Forum for Science, Industry and Business

Sponsored by:     3M 
Search our Site:

 

Small molecule inhibitor of cholera discovered

17.10.2005


Study appears in Science



Just as hurricanes in the Gulf states and Guatemala have raised the risks of cholera outbreaks, researchers at Harvard Medical School have identified a new type of antibiotic against the cholera bacteria. While traditional antibiotics kill bacteria outright by interfering with processes essential for their survival, the new agent blocks production of bacterial proteins that cause the severe diarrhea associated with Vibrio cholerae infection.

"What we have done is made a custom, organism-specific antibiotic against Vibrio cholerae," said John Mekalanos, the Adele Lehman professor of microbiology and molecular genetics at HMS and the senior author on a report of the work appearing in today’s online edition of Science.


Using a high-throughput screen of 50,000 small molecule candidate compounds, Mekalanos and lead author Deborah Hung identified several that turned off the expression of virulence proteins, factors that help the bacteria invade its human host and cause disease. They then showed that the most promising compound prevented cholera bacteria from setting up an infection when introduced into the digestive tract of mice.

Since most disease-causing organisms use elaborate virulence factors such as toxins to do their damage, the new approach should be widely applicable. "There is no reason our results cannot be replicated for a number of other important pathogens," Mekalanos said.

Leah Gourley | EurekAlert!
Further information:
http://www.hms.harvard.edu

More articles from Life Sciences:

nachricht Single-stranded DNA and RNA origami go live
15.12.2017 | Wyss Institute for Biologically Inspired Engineering at Harvard

nachricht New antbird species discovered in Peru by LSU ornithologists
15.12.2017 | Louisiana State University

All articles from Life Sciences >>>

The most recent press releases about innovation >>>

Die letzten 5 Focus-News des innovations-reports im Überblick:

Im Focus: First-of-its-kind chemical oscillator offers new level of molecular control

DNA molecules that follow specific instructions could offer more precise molecular control of synthetic chemical systems, a discovery that opens the door for engineers to create molecular machines with new and complex behaviors.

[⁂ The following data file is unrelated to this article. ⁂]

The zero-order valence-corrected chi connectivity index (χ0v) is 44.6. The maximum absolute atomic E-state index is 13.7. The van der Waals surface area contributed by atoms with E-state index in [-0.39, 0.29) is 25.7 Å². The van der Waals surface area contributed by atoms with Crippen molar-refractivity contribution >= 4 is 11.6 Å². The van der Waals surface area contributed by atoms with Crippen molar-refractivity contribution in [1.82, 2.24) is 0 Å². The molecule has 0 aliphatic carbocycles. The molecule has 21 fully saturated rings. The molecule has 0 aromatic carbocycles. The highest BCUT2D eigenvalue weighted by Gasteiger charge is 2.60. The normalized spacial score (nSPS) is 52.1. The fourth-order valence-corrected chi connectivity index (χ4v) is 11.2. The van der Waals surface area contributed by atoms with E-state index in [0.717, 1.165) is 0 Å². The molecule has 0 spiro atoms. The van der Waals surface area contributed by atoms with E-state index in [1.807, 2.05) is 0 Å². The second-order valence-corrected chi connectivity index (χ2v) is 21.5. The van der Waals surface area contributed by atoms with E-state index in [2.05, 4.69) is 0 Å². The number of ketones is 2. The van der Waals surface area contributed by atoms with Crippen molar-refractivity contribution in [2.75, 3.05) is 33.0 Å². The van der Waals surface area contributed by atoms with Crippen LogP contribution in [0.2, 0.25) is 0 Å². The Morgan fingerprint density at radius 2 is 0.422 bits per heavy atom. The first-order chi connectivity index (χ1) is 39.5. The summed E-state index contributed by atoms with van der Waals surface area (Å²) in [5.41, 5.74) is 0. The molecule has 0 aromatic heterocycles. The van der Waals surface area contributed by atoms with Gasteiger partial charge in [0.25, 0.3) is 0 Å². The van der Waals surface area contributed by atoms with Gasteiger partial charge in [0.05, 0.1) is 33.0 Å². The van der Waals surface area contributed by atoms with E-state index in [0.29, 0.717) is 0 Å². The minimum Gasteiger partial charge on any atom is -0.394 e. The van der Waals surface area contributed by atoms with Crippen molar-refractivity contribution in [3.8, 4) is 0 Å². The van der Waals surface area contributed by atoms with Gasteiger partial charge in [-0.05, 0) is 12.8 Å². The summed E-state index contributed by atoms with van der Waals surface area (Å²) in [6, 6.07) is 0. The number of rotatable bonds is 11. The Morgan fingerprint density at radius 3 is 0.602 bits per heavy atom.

Researchers have created chemical amplifiers and a chemical oscillator using a systematic method that has the potential to embed sophisticated circuit...

Im Focus: Long-lived storage of a photonic qubit for worldwide teleportation

MPQ scientists achieve long storage times for photonic quantum bits which break the lower bound for direct teleportation in a global quantum network.

Concerning the development of quantum memories for the realization of global quantum networks, scientists of the Quantum Dynamics Division led by Professor...

Im Focus: Electromagnetic water cloak eliminates drag and wake

Detailed calculations show water cloaks are feasible with today's technology

Researchers have developed a water cloaking concept based on electromagnetic forces that could eliminate an object's wake, greatly reducing its drag while...

Im Focus: Scientists channel graphene to understand filtration and ion transport into cells

Tiny pores at a cell's entryway act as miniature bouncers, letting in some electrically charged atoms--ions--but blocking others. Operating as exquisitely sensitive filters, these "ion channels" play a critical role in biological functions such as muscle contraction and the firing of brain cells.

To rapidly transport the right ions through the cell membrane, the tiny channels rely on a complex interplay between the ions and surrounding molecules,...

Im Focus: Towards data storage at the single molecule level

The miniaturization of the current technology of storage media is hindered by fundamental limits of quantum mechanics. A new approach consists in using so-called spin-crossover molecules as the smallest possible storage unit. Similar to normal hard drives, these special molecules can save information via their magnetic state. A research team from Kiel University has now managed to successfully place a new class of spin-crossover molecules onto a surface and to improve the molecule’s storage capacity. The storage density of conventional hard drives could therefore theoretically be increased by more than one hundred fold. The study has been published in the scientific journal Nano Letters.

Over the past few years, the building blocks of storage media have gotten ever smaller. But further miniaturization of the current technology is hindered by...

All Focus news of the innovation-report >>>

Anzeige

Anzeige

Event News

See, understand and experience the work of the future

11.12.2017 | Event News

Innovative strategies to tackle parasitic worms

08.12.2017 | Event News

AKL’18: The opportunities and challenges of digitalization in the laser industry

07.12.2017 | Event News

 
Latest News

Engineers program tiny robots to move, think like insects

15.12.2017 | Power and Electrical Engineering

One in 5 materials chemistry papers may be wrong, study suggests

15.12.2017 | Materials Sciences

New antbird species discovered in Peru by LSU ornithologists

15.12.2017 | Life Sciences

VideoLinks
B2B-VideoLinks
More VideoLinks >>>